Hmm, that might explain the piece I got last week, the rod end that had been welded on cut off easily, went to cut the threaded end off and bandsaw just skated, ended up using the angle grinder to cut about a 1/4" deep groove around it and the bandsaw finished the job just fine. So can it be annealed?

Edit: Yes it looks like I can annealing 4140
 

52 Ford

Stainless
Joined
May 20, 2021
Hmm, that might explain the piece I got last week, the rod end that had been welded on cut off easily, went to cut the threaded end off and bandsaw just skated, ended up using the angle grinder to cut about a 1/4" deep groove around it and the bandsaw finished the job just fine. So can it be annealed?

Can it be annealed? I don't see why not. Maybe an Oxy-fuel torch.

By the way, you aught to try a diamond metal cutting wheel for your angle grinder, if you haven't already. There IS a trade-off since they aren't like the super friable, normal cutting discs, they don't cut as aggressively, but they don't wear don't NEARLY as quick and you get WAY less grinding dust and sparks.

I like them because you maintain roughly the same depth of cut even when the wheel is just about worn out.... and they take a LONG time to wear out (relatively speaking, of course).

Lenox makes them - and a bunch of other companies.

Be careful you don't bend them. Sorta FUBAR at that point.
 

Yan Wo

Hot Rolled
Joined
Jan 22, 2014
Location
South Jordan, Utah, USA
Care to explain the process? Allowed to operate the lathe? sounds pretty condescending.
I also dont see how you are going to do that on a part that is not round as I stated the material was.

Your attitude -- inferred from the above "condescending" remark -- is likely to encourage much more of the same kind of remarks. So get ready to duck! :)
 

johnoder

Diamond
Joined
Jul 16, 2004
Location
Houston, TX USA
Find the centre of the bar end with dividers,mark and centre punch,then drill a centre

Basic stuff - done without even touching the lathe - which can be assumed to be properly equipped with rests as needed

lathe bore too small? Too bad - lathe is not suited to the job - like its too short

Instead of looking at you tube, for a change you could actually learn something in a real book - like this one

http://vintagemachinery.org/pubs/1617/5795.pdf

have fun

Oh! and if you are blessed with a collection of seemingly useful junk, such things as this follow rests can be had for the thinking and doing

Follow Rest Rig

ph
 

michiganbuck

Diamond
Joined
Jun 28, 2012
Location
Mt Clemens, Michigan 48035
The very minimum is to spend $10 and own/read How to Run a lathe (book).
About pages 43 to 45 (in my copy) gives simple advice for what you ask.
*looks like pages 37,38,39in the book john posted in post #36.

If PM had to answer such simple questions to every guy who buys his first lathe the site would fail.

Book one
How To Run A Lathe: For The Beginner: How To Erect, Care For And Operate A Screw Cutting Engine Lathe: South Bend Lathe Works: 9781603864671: Amazon.com: Books

How to Run a Lathe: The Care and Operation of a Screw Cutting Lathe: O'Brien, John Joseph, O'Brien, Miles William, South Bend Lathe Works: 9781614274742: Amazon.com: Books

You can down load free-> *But it is better to have your own book in hand.
Good to read the whole book
 

rscott9399

Plastic
Joined
Jan 19, 2022
This is such a typical Internet forum haha I ask a seemingly simple question and get flamed

Here is the part you guys all missed I have not asking the simple question like you think I am asking more detailed question because I am chasing tenths of taper and how you center your work on a machine that doesn’t have a large enough spindled bore matters and using stock that is not round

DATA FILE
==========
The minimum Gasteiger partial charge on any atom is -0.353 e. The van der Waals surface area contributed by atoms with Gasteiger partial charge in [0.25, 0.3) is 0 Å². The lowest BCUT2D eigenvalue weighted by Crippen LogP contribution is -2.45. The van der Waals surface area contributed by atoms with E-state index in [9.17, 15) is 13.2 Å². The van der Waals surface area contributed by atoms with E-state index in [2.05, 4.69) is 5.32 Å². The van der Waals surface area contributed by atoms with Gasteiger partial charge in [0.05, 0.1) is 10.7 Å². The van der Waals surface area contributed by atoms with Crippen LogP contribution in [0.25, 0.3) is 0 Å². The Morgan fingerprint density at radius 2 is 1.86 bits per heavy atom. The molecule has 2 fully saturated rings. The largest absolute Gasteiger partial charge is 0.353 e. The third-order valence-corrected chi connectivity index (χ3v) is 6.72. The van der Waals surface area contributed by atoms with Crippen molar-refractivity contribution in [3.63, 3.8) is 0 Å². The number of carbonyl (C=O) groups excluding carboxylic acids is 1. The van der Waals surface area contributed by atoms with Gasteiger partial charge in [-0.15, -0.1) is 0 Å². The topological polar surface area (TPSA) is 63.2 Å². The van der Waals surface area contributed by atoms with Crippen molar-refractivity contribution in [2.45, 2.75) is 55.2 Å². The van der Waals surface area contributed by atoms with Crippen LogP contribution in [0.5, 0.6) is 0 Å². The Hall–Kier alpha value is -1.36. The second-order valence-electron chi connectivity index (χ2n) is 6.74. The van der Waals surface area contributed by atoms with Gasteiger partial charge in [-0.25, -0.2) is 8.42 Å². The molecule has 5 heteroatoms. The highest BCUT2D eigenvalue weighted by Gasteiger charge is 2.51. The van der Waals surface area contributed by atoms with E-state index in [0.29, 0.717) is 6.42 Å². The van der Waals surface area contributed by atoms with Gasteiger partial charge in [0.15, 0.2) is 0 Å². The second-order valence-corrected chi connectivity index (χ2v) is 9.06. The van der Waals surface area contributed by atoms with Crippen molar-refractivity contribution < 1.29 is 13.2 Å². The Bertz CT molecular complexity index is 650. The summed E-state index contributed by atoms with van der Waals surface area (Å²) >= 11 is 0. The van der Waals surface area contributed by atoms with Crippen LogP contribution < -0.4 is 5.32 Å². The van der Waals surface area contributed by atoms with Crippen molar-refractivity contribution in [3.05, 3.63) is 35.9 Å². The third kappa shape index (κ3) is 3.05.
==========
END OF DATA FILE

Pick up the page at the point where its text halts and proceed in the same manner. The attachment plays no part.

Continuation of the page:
This is not a simple matter of using dividers and just an FYI I have a PhD and engineering and have been running the machine shop for over a year and have made many projects.

My question is centered around extreme precision not how to use the lathe without killing yourself I’m not a moron and I don’t appreciate the condescending crap that you guys are throwing out there

I’ll tell you what really will make this website fail, treating all of your new members like garbage and making them never want to post a question again which will then yield them then getting hurt because they won’t have good information.

If the answer really is Turning between centers
Then that is some thing I would take into consideration and have not done before and would simply seek out somebody that could teach me the methodology so I don’t end up dead

However I have no doubt you all will tell me how I’m stupid and should stick to playing video games and never step foot in the machine shop again because that’s how things are around here apparently

And by the way there’s nothing wrong with watching YouTube videos I would argue for my learning perspective it is far more beneficial than reading a book from 1940

Have no fear I won’t post another question here so you guys can go flame somebody else
 

michiganbuck

Diamond
Joined
Jun 28, 2012
Location
Mt Clemens, Michigan 48035
roscott9399
I am surprised that With that, under your belt how you could ask how to find the center on a part..

QT: (This is not a simple matter of using dividers and just an FYI I have a PhD and engineering and have been running the machine shop for over a year and have made many projects.)


My friend john Whooly actually machined and built an air compressor at college getting an engineering degree. I have it out in my shop, it is likey 60 years old and still works. He may have even poured the casting.

QT: [Have no fear I won’t post another question here so you guys can go flame somebody else]

In perhaps 5 years you may see why this site is a success, and the hobby sites are so boring with the exact same questions asked thousand time.

QT: [If the answer really is Turning between centers
Then that is some thing I would take into consideration and have not done before and would simply seek out somebody that could teach me the methodology so I don’t end up dead]
That is all in the 1940 or so book

Likely you could ask a thousand questions and not know what that book could teach you in a week or two.
 

henrya

Stainless
Joined
Jun 25, 2008
Location
TN
That’s really rude.

You got helpful answers and then spit up on everyone.
HTFU snowflake.
 








 
Top